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Visited Links and Updates

Friday 15 October, 2004 ( 2:35PM GMT)

It is a common "good practice" to style visited links in a different way than links that have not been visited so that, to aid navigation, a user has a clue where they have already been.

The BBC News website is one of the few sites that I visit not only daily, but a number of times a day. I think it's a great site in terms of content, design and ease of use and I regularly pick up on the cues of their lighter-coloured visited links to quickly associate a headline with an article I have already read and therefore don't want to read again.

There's a slight flaw to this, however. It is clearly a policy of the BBC News site not to have a new page for every update on the same story, but to alter an existing page, which makes perfect sense. The trouble with this is that their "helpful cue" becomes increasingly less helpful with every update. The lighter links tell me I've already been to a certain page, as in one with the same file name, but I haven't actually been to that latest story, or update of that story.

A case in point is the story concerning the future of the British Grand Prix at Silverstone, which I followed with interest. Over recent weeks the same page has been updated numerous times and the story has swung from Silverstone being taken off the calendar to a consortium coming in to save it to Silverstone actually having a provisional place on the calendar (without the help of the consortium, in the end). So the latest "updated" page is actually radically different to the original page.

How many changes can you make to a web page before it is no longer helpful to use differently styled visited links?


Comment 1

The :visited pseudo-element makes sense excusively when that resource has been *visited*. In other words, the question is, does a resource changes identify if it's modified? The answer, for me, is yes. I never use :visisted for dynamic (back-end driven sites), only for static content.

One could argue in favour of a system which checks the date of the last visit and use a regular CSS class to highlight changed content, but that's beyond the scope of this discussion.

So said Gabriel Mihalache on Friday 15 October, 2004 at 3:28PM GMT.

Comment 2

I talked some time ago about this on my blog [1 , lang="es"] . My proposed approach was generating "dynamic links" and appending the last-modified date of the linked document to the query string. Thus, everytime the document is updated, the link would be slightly different and the browser would see it as new. This also very handy when building blogrolls, since a blog with new content since the user's last visit shouldn't count as a 'visited link'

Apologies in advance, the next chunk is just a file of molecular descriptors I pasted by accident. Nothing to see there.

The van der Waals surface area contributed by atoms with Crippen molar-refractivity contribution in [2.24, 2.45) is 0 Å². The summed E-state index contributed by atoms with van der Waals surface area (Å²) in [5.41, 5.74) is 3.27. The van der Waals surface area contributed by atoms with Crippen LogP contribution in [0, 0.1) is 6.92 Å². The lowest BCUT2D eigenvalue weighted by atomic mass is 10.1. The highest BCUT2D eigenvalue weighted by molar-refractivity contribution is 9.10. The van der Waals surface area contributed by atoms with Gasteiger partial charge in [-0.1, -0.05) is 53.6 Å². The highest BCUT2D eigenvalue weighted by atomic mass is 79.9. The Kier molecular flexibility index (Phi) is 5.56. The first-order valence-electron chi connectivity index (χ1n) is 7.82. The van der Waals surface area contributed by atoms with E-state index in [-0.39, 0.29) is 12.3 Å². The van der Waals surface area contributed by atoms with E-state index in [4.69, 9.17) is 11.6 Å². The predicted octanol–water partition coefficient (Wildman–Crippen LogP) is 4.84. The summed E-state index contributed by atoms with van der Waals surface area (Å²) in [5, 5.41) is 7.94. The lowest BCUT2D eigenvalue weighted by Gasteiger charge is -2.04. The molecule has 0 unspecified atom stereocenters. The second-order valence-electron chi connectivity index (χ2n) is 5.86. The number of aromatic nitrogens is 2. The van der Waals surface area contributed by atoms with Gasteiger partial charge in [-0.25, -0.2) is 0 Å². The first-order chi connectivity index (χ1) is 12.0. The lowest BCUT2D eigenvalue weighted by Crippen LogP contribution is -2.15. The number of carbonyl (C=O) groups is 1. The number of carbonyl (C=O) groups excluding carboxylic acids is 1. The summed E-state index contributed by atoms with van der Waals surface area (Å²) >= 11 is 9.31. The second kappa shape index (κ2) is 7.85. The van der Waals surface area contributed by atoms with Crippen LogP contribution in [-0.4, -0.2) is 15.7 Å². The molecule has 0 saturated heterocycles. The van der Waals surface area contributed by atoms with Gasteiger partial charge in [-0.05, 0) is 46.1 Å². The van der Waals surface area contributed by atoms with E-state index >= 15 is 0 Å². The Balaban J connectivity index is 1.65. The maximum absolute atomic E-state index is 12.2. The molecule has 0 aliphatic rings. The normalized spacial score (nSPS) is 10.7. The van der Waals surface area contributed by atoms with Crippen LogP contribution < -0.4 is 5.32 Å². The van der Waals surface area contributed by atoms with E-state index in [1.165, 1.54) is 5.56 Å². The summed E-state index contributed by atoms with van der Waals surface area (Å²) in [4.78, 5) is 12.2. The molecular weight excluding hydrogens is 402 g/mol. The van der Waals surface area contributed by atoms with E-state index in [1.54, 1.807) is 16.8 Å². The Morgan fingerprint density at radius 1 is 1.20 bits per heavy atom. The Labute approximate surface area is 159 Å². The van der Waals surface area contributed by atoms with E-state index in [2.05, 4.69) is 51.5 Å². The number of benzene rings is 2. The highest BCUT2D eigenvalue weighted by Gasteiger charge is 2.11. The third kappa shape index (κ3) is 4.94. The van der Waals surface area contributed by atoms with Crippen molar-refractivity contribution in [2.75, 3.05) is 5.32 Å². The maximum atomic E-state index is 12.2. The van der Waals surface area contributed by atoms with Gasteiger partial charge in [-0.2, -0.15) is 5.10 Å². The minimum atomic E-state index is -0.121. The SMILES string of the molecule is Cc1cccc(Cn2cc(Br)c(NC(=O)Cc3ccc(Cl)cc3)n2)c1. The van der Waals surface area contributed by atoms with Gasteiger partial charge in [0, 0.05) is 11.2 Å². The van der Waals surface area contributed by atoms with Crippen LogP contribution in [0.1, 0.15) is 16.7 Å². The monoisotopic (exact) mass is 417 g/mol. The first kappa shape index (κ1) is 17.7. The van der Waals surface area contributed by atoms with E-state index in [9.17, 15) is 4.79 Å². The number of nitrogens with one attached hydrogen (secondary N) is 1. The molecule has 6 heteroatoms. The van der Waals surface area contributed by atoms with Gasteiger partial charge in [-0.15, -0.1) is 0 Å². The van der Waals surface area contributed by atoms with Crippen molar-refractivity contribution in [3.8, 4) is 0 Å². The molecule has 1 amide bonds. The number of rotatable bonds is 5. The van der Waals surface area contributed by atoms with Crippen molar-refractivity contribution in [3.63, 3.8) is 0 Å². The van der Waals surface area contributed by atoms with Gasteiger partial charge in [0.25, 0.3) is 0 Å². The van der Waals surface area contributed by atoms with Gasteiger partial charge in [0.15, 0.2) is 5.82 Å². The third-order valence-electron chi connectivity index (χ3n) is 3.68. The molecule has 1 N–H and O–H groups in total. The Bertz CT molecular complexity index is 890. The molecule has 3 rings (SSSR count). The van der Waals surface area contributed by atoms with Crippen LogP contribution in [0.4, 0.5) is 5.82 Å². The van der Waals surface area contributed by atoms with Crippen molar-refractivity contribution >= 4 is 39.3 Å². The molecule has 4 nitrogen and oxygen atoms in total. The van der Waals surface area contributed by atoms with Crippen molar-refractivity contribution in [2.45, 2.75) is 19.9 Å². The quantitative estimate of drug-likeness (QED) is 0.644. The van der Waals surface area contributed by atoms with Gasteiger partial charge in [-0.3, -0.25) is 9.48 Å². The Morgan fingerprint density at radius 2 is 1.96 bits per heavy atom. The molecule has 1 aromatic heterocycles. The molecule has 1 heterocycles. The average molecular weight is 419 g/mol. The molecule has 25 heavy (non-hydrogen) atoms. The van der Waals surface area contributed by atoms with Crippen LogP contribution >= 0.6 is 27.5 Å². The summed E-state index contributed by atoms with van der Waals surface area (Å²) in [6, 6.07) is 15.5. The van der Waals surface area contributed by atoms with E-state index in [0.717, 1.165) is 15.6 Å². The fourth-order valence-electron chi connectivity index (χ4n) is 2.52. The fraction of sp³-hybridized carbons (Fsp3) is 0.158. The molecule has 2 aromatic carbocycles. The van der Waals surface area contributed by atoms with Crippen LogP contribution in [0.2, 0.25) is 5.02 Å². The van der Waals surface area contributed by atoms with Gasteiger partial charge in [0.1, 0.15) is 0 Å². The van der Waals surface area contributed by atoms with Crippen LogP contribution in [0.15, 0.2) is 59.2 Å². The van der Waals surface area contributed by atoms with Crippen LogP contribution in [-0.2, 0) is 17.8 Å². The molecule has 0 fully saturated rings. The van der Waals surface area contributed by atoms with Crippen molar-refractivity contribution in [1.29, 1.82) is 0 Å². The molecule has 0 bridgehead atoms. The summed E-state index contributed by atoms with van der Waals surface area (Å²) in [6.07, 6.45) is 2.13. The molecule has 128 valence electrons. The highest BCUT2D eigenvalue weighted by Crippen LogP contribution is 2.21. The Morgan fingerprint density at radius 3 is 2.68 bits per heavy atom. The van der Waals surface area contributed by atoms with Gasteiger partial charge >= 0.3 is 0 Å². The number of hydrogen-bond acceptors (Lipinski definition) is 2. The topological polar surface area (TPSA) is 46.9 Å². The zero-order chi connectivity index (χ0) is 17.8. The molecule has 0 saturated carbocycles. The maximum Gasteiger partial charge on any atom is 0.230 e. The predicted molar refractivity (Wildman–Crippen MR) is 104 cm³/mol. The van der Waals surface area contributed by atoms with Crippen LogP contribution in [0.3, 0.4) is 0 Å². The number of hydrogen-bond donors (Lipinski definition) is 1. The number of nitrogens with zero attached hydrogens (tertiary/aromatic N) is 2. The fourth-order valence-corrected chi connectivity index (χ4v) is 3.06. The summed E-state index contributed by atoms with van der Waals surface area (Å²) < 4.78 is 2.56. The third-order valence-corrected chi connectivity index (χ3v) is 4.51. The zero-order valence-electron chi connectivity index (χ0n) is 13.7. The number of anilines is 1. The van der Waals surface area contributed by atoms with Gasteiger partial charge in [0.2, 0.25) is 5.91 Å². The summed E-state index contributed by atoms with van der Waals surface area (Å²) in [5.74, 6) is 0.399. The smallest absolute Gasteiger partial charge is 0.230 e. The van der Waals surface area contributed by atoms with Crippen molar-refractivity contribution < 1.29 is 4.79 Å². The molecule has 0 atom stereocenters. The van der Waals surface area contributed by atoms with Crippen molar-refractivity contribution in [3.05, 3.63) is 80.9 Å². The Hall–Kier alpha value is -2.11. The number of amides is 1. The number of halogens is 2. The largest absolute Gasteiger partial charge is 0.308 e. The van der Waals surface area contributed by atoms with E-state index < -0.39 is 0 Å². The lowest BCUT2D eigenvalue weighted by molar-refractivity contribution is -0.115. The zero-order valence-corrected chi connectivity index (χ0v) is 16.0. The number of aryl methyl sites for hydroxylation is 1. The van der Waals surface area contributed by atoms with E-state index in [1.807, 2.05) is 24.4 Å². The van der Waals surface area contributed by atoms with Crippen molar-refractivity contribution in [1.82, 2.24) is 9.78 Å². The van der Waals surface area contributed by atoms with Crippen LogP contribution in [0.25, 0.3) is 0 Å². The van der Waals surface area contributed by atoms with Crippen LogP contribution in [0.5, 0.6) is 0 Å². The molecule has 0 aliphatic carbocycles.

For example, if i have, last changed on Feb 25th at 2pm, the link would be

If it's updated on March 1st at 10pm

This should solve the problem :)

So said mort on Friday 15 October, 2004 at 3:41PM GMT.

Comment 3

mort, great idea but query strings arnt too hot for semantics, what about:

Thus if we went to the parent folder we could see all updates for the 15/10/04, and if we went up another level we could see all updates to the document.

Im sure mod_rewrite could handle the conversion nicely.

So said Tom on Friday 15 October, 2004 at 4:28PM GMT.

Comment 4

I feel pretty strongly that url's for articles and news should be singular and permanent - hence the reason bloggers are all so caught up in their structured permalinks (myself included).
Once that news article is no longer about the events of [insert date here] relating to [insert topic here]; the use of the original uri is incorrect by definition - Universal Resource Identifier... where did my resource go?
If the web is to embrace its capability as a long term intellectual resource, content developers cannot overwrite the past with the present.
</gets off soapbox ;)>

So said Andrew on Saturday 16 October, 2004 at 10:48AM GMT.

Comment 5

Each entry on Livejournal has a comments link which lists the number of comments, and a nc=x in the URL. This was if another person comments on an entry the nc=x grows by one and the link stops being visited. Unfortunately it doesn't play any part other than that (you can go to an nc=2 page with 15 comments and it won't make a difference)...

So said Robin on Sunday 17 October, 2004 at 4:16PM GMT.

Comment 6

:visited means, simply, that you've been to that address recently. It has never meant that the content has not been updated.

Any user operating under that misunderstanding is simply misinformed. Far better to teach users what the mechanisms really mean than to change the mechanism on some sites so no one's ever sure what it means.

So said Neal on Friday 22 October, 2004 at 8:02PM GMT.

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